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Author Archives: Ladder Ranch

About Ladder Ranch

I am a rancher and writer who lives in Wyoming

Snow after drought

Aspen Alley in the fall

 

Snow settles on ground

left thirsty by months of drought,

now kissed by moisture.

homestead cabin on Box Creek

Dudley Creek aspens

 
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Posted by on October 10, 2018 in Nature and Wildlife, Poetry

 

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Fall Gather

Chica bringing down the cows

 

 

The cows and their calves have happily spent the last three months grazing on the Routt and Medicine Bow National Forest. October 1st is the off date for our Forest grazing permit. Friends and family help us as we bring the cattle down from their summering grounds.

Cows through the trees

Eamon, Rhen and McCoy

Rhen and Pal

Rhen looking for cows

Rhen, still looking

Home at last

 
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Posted by on October 2, 2018 in Animals, Cattle, Dogs, Family, Folks, Nature and Wildlife

 

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First lambs to the feedlot

Ewes and lambs heading for the corrals

Oscar sorting lambs

This has been one of the driest years on record. Usually our ewes and lambs graze on the Routt and Medicine Bow National Forest allotments until the end of September. This year, with much less rain than usual, we are sorting the feeder lambs off early to send them to the feed lot. Most years, we send the oldest (and heaviest) lambs first and the youngest lambs last. This fall, like many range producers, we are bringing the sheep down to the Home Ranch so the lambs can be sorted. This gives us less mouths to feed at home, and they transition onto a nutritous growth ration. All this is happening several weeks earlier than usual. We are at the mercy of Mother Nature. Each year, we gauge the present and try to predict the future. While our fellow Americans are trying to dry out from Hurricane Florence, we pray for rain, or snow–or both.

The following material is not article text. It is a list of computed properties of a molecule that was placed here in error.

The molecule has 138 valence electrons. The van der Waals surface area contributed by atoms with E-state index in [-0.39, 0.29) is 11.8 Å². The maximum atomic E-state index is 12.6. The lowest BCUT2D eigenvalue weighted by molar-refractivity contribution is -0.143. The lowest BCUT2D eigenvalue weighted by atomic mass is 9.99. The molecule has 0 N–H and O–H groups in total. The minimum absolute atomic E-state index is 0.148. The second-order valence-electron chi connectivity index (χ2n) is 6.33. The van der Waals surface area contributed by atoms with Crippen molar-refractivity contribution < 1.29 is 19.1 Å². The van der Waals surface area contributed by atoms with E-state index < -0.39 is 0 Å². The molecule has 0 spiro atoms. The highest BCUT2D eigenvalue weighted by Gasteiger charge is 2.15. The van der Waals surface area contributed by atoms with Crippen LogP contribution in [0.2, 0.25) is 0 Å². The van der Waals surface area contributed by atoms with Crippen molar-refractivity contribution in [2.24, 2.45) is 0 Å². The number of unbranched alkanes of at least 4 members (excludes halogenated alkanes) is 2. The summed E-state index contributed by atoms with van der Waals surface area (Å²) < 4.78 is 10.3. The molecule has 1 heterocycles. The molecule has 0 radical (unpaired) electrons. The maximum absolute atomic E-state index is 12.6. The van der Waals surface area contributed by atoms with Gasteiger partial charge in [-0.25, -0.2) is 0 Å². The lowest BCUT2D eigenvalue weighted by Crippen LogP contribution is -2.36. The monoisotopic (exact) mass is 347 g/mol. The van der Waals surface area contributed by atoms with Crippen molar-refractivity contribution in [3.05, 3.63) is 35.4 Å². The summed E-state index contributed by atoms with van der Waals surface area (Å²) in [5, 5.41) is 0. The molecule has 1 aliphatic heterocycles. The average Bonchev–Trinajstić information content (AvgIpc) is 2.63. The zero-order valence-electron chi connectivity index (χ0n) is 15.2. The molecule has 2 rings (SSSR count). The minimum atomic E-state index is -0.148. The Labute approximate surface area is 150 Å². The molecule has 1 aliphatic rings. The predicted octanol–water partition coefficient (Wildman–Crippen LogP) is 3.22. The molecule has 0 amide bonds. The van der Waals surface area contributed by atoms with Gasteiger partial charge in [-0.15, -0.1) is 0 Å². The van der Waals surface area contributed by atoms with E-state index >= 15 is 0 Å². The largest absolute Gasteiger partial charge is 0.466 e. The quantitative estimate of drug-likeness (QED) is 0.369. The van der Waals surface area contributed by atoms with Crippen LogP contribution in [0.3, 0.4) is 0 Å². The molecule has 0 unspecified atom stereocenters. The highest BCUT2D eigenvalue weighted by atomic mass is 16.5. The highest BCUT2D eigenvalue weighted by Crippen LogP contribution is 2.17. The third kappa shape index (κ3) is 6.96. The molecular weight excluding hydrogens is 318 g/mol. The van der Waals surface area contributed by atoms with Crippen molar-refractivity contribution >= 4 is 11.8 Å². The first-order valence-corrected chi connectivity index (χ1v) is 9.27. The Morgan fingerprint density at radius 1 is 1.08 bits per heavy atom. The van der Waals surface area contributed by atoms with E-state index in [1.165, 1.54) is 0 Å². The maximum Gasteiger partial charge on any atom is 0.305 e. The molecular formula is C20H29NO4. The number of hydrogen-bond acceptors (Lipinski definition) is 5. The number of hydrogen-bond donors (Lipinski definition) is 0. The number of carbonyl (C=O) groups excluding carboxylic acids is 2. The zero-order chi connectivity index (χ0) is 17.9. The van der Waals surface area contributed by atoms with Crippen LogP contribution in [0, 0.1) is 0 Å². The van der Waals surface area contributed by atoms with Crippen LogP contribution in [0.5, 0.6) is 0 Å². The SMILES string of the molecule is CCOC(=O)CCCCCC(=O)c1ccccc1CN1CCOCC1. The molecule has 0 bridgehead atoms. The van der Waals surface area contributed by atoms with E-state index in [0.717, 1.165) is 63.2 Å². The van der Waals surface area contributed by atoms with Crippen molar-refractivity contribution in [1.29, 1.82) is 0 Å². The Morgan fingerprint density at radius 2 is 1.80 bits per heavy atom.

the sheep in the newly painted corral

Oscar and Raul’s lambs waiting for the truck

through the corral poles

down the chute

Raul and Edgar bringing up the lambs

a wether lamb with a ewe lamb earmark–marked “capon”

capon in the chute

Eamon counting lambs

They went that-a-way

 

 

 
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Posted by on September 26, 2018 in Animals, Family, Folks, Peruvian sheepherders, Sheep

 

Ryan Fire

Ryan fire at night

It has been a summer of fire, with smoke hanging heavy in our Valley much of the time. Only one of these fires, on Baker’s Peak, was close to home. Some of our neighbors lost pastures in fires to the west of us. Fire crews have been hard at work all summer. Professional firefighters go from one fire onto the next, as they achieve control. Many local and volunteer firefighters have also stepped forward to protect their friends and neighbors, and their property. We are once again veiled in smoke, mostly  from the Ryan Fire, which is actively burning on the Wyoming/Colorado border about 30 miles to the west of us.